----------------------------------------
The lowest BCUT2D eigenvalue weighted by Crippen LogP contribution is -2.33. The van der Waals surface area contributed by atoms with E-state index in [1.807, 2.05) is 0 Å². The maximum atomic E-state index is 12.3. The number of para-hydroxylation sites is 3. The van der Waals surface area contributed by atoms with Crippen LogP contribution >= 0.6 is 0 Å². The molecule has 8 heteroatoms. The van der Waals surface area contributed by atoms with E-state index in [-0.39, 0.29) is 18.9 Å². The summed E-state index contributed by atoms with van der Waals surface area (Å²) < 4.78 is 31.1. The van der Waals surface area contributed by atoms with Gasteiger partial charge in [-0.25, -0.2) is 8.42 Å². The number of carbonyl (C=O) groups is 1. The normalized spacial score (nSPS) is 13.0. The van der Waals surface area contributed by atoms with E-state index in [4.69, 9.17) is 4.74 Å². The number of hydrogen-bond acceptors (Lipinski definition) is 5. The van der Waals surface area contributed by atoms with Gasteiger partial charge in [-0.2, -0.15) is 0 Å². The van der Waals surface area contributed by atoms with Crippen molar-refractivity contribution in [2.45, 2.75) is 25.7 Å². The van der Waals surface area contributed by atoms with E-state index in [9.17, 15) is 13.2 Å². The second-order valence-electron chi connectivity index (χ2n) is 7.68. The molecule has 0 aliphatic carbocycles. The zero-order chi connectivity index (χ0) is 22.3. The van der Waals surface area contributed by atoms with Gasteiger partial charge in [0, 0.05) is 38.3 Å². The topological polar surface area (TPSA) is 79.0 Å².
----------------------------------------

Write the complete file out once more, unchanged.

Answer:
The lowest BCUT2D eigenvalue weighted by Crippen LogP contribution is -2.33. The van der Waals surface area contributed by atoms with E-state index in [1.807, 2.05) is 0 Å². The maximum atomic E-state index is 12.3. The number of para-hydroxylation sites is 3. The van der Waals surface area contributed by atoms with Crippen LogP contribution >= 0.6 is 0 Å². The molecule has 8 heteroatoms. The van der Waals surface area contributed by atoms with E-state index in [-0.39, 0.29) is 18.9 Å². The summed E-state index contributed by atoms with van der Waals surface area (Å²) < 4.78 is 31.1. The van der Waals surface area contributed by atoms with Gasteiger partial charge in [-0.25, -0.2) is 8.42 Å². The number of carbonyl (C=O) groups is 1. The normalized spacial score (nSPS) is 13.0. The van der Waals surface area contributed by atoms with E-state index in [4.69, 9.17) is 4.74 Å². The number of hydrogen-bond acceptors (Lipinski definition) is 5. The van der Waals surface area contributed by atoms with Gasteiger partial charge in [-0.2, -0.15) is 0 Å². The van der Waals surface area contributed by atoms with Crippen molar-refractivity contribution in [2.45, 2.75) is 25.7 Å². The van der Waals surface area contributed by atoms with E-state index in [9.17, 15) is 13.2 Å². The second-order valence-electron chi connectivity index (χ2n) is 7.68. The molecule has 0 aliphatic carbocycles. The zero-order chi connectivity index (χ0) is 22.3. The van der Waals surface area contributed by atoms with Gasteiger partial charge in [0, 0.05) is 38.3 Å². The topological polar surface area (TPSA) is 79.0 Å².